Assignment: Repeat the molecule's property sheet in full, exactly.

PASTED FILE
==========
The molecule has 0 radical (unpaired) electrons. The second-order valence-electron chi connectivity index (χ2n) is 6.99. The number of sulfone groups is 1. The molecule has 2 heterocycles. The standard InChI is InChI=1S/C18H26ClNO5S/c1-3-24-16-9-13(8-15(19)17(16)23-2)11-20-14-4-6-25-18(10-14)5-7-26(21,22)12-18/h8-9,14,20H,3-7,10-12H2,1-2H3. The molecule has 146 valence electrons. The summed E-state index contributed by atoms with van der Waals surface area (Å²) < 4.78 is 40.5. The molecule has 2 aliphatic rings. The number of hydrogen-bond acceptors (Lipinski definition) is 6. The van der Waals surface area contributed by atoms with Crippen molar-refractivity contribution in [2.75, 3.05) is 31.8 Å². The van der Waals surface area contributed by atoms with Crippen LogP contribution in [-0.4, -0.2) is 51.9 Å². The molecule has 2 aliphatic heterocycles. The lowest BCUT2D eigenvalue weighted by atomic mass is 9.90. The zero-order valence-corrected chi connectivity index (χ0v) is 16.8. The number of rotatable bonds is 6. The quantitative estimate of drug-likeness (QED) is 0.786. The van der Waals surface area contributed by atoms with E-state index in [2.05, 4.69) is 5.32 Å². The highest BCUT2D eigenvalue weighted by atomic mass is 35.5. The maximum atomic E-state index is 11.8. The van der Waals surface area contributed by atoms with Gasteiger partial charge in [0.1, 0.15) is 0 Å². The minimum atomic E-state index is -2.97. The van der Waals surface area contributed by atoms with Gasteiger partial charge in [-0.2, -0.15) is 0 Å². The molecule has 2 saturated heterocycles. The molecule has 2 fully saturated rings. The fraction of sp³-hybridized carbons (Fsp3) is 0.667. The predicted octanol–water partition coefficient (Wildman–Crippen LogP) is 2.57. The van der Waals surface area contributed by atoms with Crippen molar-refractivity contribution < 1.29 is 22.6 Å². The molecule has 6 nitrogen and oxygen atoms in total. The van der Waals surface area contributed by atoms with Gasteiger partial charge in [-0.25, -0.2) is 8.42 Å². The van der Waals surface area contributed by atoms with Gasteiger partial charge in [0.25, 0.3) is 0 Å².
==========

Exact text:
The molecule has 0 radical (unpaired) electrons. The second-order valence-electron chi connectivity index (χ2n) is 6.99. The number of sulfone groups is 1. The molecule has 2 heterocycles. The standard InChI is InChI=1S/C18H26ClNO5S/c1-3-24-16-9-13(8-15(19)17(16)23-2)11-20-14-4-6-25-18(10-14)5-7-26(21,22)12-18/h8-9,14,20H,3-7,10-12H2,1-2H3. The molecule has 146 valence electrons. The summed E-state index contributed by atoms with van der Waals surface area (Å²) < 4.78 is 40.5. The molecule has 2 aliphatic rings. The number of hydrogen-bond acceptors (Lipinski definition) is 6. The van der Waals surface area contributed by atoms with Crippen molar-refractivity contribution in [2.75, 3.05) is 31.8 Å². The van der Waals surface area contributed by atoms with Crippen LogP contribution in [-0.4, -0.2) is 51.9 Å². The molecule has 2 aliphatic heterocycles. The lowest BCUT2D eigenvalue weighted by atomic mass is 9.90. The zero-order valence-corrected chi connectivity index (χ0v) is 16.8. The number of rotatable bonds is 6. The quantitative estimate of drug-likeness (QED) is 0.786. The van der Waals surface area contributed by atoms with E-state index in [2.05, 4.69) is 5.32 Å². The highest BCUT2D eigenvalue weighted by atomic mass is 35.5. The maximum atomic E-state index is 11.8. The van der Waals surface area contributed by atoms with Gasteiger partial charge in [0.1, 0.15) is 0 Å². The minimum atomic E-state index is -2.97. The van der Waals surface area contributed by atoms with Gasteiger partial charge in [-0.2, -0.15) is 0 Å². The molecule has 2 saturated heterocycles. The molecule has 2 fully saturated rings. The fraction of sp³-hybridized carbons (Fsp3) is 0.667. The predicted octanol–water partition coefficient (Wildman–Crippen LogP) is 2.57. The van der Waals surface area contributed by atoms with Crippen molar-refractivity contribution < 1.29 is 22.6 Å². The molecule has 6 nitrogen and oxygen atoms in total. The van der Waals surface area contributed by atoms with Gasteiger partial charge in [-0.25, -0.2) is 8.42 Å². The van der Waals surface area contributed by atoms with Gasteiger partial charge in [0.25, 0.3) is 0 Å².